Light rail could achieve everything a light metro could do at a cheaper cost and more. By the 1990’s, light metro was deemed obsolete and as most light-metro’s were proprietary, such as Vancouver’s ALRT and later rebranded ART, obsolescence has come quickly.

With light metro, came light metro ‘philosophy’, the raison d’etre for building it.

Many academics at UBC and SFU provided one; densification. Rapid Transit (no one in Metro Vancouver calls our light metro system, light metro) is to be built on routes where densification is to be allowed.

Rapid transit was to be a driver for land development, by up-zoning land to build high rise condos and towers.

Rapid transit ceased to become a cost effective and user friendly transportation tool, rather it was built as a harbinger of densification. And with densification, came land speculation, land assembly and land development. Politicians soon jumped on the bandwagon for rapid transit and light-metro because it made their political friends and insiders very happy and very rich.

The transit customer, not so much, as to pretend that rapid transit was successful, bus customers, were forced to transfer to rapid transit and the vast majority, over 80% of SkyTrain’s ridership, first take the bus and that translates into boarding’s as the average transit commuter makes 4 to 6 boarding’s a day!

The Ghost of Transit Costs to Come

What has been ignored by TransLink, the SkyTrain Booster Club, politicians and academics is that rapid transit comes at a cost.


– $4.6 billion for 12.8 km of R/T Line


– $1.6 billion+ To complete the Expo Line to Langley.
– Up to $3 billion to rehab the aging Expo Line (needed before the Langley extension is completed).
– $1 billion+ – New SkyTrain cars to replace the aging MK.1 stock.

Wish List:

– $4 billion+ – Completion of the Broadway subway to UBC
– $5 billion+ – Sending R/T to the North Shore.
– $2 billion+ – Rehab of the Canada Line to increase capacity beyond its current limit of around 9,000 pphpd.

Honourable Mention:

$70 million+ in extra annual operating costs for the funded subway to Arbutus and Fleetwood extension.

Pandora’s Box of Costs:

The 50 year rehab, finance, operational and capital costs of the SkyTrain light-metro system.

The 50 year costs for SkyTrain are never mentioned and for good reason, they are huge.

The NDP, by supporting further light-metro construction has condemned the region to a very small and very expensive light metro system, ill designed for suburban use.

The small network will mean that it will not be a competitive option for car drivers, nor will it be user friendly. The small light metro cars will be expensive to maintain, uncomfortable for longer journey’s  and definitely not user friendly;  and that is to be expected because rapid transit has been designed to meet the needs of politicians and their political friends and not for the transit customer.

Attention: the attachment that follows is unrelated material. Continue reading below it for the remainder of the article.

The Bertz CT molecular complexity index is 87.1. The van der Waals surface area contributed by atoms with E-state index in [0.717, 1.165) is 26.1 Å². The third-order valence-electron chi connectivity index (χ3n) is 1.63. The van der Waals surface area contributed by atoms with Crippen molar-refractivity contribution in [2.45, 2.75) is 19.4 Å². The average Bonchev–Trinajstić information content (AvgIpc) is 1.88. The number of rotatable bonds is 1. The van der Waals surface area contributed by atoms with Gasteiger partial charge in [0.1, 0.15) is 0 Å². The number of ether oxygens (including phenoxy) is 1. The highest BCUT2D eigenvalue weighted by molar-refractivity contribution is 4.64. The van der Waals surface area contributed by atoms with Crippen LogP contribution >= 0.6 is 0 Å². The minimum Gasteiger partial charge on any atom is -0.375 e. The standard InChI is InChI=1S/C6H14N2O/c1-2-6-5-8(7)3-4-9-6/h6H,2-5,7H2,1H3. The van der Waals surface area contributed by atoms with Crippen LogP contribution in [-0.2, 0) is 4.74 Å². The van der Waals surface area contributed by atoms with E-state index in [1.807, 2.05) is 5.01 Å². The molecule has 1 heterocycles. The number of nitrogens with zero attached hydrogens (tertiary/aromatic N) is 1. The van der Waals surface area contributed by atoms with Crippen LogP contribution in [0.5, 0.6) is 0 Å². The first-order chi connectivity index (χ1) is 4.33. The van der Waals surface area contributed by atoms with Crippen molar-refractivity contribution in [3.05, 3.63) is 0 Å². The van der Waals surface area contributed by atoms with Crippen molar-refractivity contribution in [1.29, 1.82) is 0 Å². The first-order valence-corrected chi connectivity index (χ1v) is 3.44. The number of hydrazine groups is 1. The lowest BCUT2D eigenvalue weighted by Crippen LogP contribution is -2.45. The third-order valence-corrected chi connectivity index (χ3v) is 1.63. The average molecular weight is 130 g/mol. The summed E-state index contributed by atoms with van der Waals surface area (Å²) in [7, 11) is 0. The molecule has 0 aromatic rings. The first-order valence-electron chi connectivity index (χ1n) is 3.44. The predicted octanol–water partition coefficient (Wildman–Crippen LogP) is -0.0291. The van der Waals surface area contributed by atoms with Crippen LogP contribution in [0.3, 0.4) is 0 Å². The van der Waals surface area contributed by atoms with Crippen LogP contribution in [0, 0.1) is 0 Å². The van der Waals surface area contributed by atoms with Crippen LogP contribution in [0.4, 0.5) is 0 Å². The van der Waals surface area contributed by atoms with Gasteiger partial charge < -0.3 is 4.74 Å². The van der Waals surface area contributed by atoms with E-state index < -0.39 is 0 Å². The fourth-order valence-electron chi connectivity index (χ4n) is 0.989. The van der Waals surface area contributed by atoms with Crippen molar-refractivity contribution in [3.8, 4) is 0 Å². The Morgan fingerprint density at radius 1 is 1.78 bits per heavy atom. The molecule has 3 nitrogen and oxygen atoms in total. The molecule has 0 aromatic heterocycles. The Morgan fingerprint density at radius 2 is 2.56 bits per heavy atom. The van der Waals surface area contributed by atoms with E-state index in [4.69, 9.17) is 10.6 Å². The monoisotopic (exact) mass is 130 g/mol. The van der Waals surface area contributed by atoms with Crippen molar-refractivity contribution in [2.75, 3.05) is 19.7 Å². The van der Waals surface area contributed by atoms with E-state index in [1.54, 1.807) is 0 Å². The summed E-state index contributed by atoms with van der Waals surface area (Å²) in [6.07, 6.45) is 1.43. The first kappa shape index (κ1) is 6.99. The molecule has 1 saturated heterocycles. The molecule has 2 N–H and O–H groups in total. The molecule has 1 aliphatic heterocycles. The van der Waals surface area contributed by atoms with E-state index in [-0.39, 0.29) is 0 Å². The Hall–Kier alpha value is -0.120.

The result of the NDP’s transit hubris will be more cars on the road, more congestion and more gridlock at classic choke points, such as bridges. More car use will bring demands of more roads and highways, only creating more gridlock and the vicious circle will continue because at a minimum cost of $200 million per km to build, the taxpayer will only be able to afford a short light-metro line every decade.

Rail for the Valley offered a decade ago a viable transportation solution for the Fraser Valley, to reinstate the Vancouver to Chilliwack interurban service, using modern vehicles such as TramTrain or  light diesel multiple units. The cost in 2020, around $1.5 billion for over 135 km of route mileage, connecting Vancouver to north Delta, Cloverdale, Langley, Abbotsford, Sardis and Chilliwack, and also connecting the many post secondary institutions and business parks along the route.

For less than the cost of the Expo line extension to Fleetwood, we could have had a much longer passenger line, connecting to many destinations; a transit service that would attract more new ridership than a 7 km SkyTrain extension or a 5.8 km subway under Broadway.

Sadly, for the NDP, just like the BC Liberals, rapid transit is being built to meet their political needs and not the transit customer needs and by doing so, ensuring that the auto is the prime transportation mode in the region.

Don’t it always seem to go
That you don’t know what you’ve got ’til it’s gone?
The NDP have paved paradise

And turned it into a parking lot.



2 Responses to “How The NDP Paved Paradise and Turned It Into a Parking Lot.”
  1. Nathan Davidowicz says:

    More information is needed to tell the readers how far are we in Metro Vancouver compare to Montreal/Toronto.
    We only have about half the ridership per capita ( 100 vs 200). Extending SkyTrain to Langley will continue the urban sprawl that we had over the last 40 yrs Proper. Rail systems are the answers. Maybe some smart engineer will confirm all the figures on SkyTrain and then the provincial government will change to the Community Rail proposal.

  2. Adam fitch says:

    Doug mccallum said that they could run skytrain on the ground to langley, and then it will be cheaper. Not gonna happen. Too many coflicts. But if it does, we wkll have to rename it trench-train, or wall-trai or fence-train.